Pay It Back


On a Sunday afternoon, a few years back, when you were thirteen, we went to a theater in downtown LA to experience the finale of a classic poetry slam for high school students. It was a mother’s joy to watch you take in the poems with your whole body. If it was about racial injustice, you leaned in to listen and learn. If it was about poverty and hunger, you searched your pockets for something to share. If it was about police brutality, you tightened your core and held your head high in defiance. If it was about the uncertainty and fear of being an undocumented immigrant, you swayed to the mournful songs of their plight. If it was about drugs, gangs, and the human need to belong, you opened your arms to offer an alternative. And you let the poets embrace you as one who could one day be one of them with an understanding that it would be by merit, not default.

As we drove back to our neighborhood with the neat lawns, white picket fences, and houses hidden away from the tree-lined streets, you spoke about how you felt the slam had slammed away anything you could write a poem about. It had decimated your voice. It had made you offensive and unworthy.

That was the first time we talked about your undeniable privilege, and it filled my heart with both pride and trepidation. That you will not ever take for granted what you have been granted is the utmost I can hope for you.

To be born a white male is a blessed curse. It comes with unlimited power and unlimited obligation and unlimited examples of just how much the first corrupts and corrodes the second. In this world and in this time, there is no shortage of supremacists, misogynists, narcissists, elitists, perpetrators, dictators, predators, aggressors whose worst crime is not their vast crime but the down-passed crime of entitlement.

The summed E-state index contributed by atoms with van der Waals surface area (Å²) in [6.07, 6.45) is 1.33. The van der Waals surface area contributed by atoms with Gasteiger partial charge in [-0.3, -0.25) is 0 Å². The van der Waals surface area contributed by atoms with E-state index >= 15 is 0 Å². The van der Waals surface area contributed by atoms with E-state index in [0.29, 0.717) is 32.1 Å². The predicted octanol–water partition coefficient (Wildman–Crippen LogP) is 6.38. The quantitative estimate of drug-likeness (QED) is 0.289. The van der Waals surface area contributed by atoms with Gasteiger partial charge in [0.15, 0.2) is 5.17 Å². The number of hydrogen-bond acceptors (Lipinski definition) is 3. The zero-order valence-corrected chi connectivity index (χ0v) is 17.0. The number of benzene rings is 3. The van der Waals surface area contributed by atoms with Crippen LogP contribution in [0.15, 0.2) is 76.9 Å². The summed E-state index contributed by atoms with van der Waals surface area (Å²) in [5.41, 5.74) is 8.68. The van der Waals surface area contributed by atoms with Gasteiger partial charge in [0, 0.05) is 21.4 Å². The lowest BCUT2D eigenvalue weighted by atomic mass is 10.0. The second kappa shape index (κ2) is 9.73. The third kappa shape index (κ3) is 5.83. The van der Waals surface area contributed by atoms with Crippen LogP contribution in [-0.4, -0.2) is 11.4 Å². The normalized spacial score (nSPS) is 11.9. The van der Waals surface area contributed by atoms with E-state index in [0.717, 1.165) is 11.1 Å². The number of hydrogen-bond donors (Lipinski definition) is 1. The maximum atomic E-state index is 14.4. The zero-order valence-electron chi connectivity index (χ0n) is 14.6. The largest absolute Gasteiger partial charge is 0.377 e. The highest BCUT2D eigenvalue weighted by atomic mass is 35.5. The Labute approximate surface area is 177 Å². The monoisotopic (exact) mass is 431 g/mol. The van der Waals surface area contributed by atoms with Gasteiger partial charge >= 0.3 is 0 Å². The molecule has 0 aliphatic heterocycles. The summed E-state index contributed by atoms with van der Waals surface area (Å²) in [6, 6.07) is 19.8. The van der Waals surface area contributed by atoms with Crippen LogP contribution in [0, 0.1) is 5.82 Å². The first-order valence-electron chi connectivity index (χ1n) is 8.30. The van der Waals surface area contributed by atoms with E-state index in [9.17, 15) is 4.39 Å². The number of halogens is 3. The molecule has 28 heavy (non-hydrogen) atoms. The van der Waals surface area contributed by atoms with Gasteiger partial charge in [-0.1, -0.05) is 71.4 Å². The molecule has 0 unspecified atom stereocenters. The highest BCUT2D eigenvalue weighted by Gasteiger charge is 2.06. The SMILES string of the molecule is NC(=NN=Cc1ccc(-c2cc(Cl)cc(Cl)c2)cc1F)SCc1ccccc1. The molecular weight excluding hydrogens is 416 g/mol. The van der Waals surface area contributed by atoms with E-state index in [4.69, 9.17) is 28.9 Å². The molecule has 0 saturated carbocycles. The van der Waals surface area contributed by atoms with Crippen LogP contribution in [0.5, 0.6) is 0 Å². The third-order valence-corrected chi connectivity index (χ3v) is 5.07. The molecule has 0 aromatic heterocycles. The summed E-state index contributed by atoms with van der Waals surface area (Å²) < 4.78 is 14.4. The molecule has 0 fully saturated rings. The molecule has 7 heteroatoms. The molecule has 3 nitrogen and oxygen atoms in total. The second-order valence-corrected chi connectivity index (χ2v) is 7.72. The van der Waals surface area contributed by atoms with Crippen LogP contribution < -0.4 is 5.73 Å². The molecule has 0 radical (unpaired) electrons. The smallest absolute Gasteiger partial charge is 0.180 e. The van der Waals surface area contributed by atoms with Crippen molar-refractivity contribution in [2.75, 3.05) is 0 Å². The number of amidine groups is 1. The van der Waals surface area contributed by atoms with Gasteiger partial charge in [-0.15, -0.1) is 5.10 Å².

It is so easy to fall into that even without intention. It is so easy to have it easy, to always fit every criterion, to not have to explain or justify or prove yourself to be an anomaly because you made it to where you are. It is so easy not to have to break any pattern because you are the pattern. You have always been the pattern. You are skipping along the path of least resistance.

But I could and can see you question that. I could and can see you wonder if you deserve that because it does not seem right that you did not have to work for it. I could and can see you be suspicious of it coming to you for free. Where is the catch?

The sad truth is there is no catch. Even if you are caught, there will not be a catch. No one will ever fault you for not having a catch. No one will shoot you in the back or press their knee against your neck or ignore your cries for medical care because you are assumed untouchable until seldom proven guilty. There will never not be time to hear your side of the story. So you have to build the catch inside of you. You have to forge it from integrity, decency, humility, from listening without prejudice or dismissal, from giving your voice, wealth, and worth to those who have none without expecting anything in return.

They say to pay it forward, but I could and can see you realize that is not right. You have to pay it back. Everything your ancestors took, borrowed, and used to build their empires and your privilege has to be paid back. What you heard that Sunday, what the words meant, what made you speechless, was the size of that debt.


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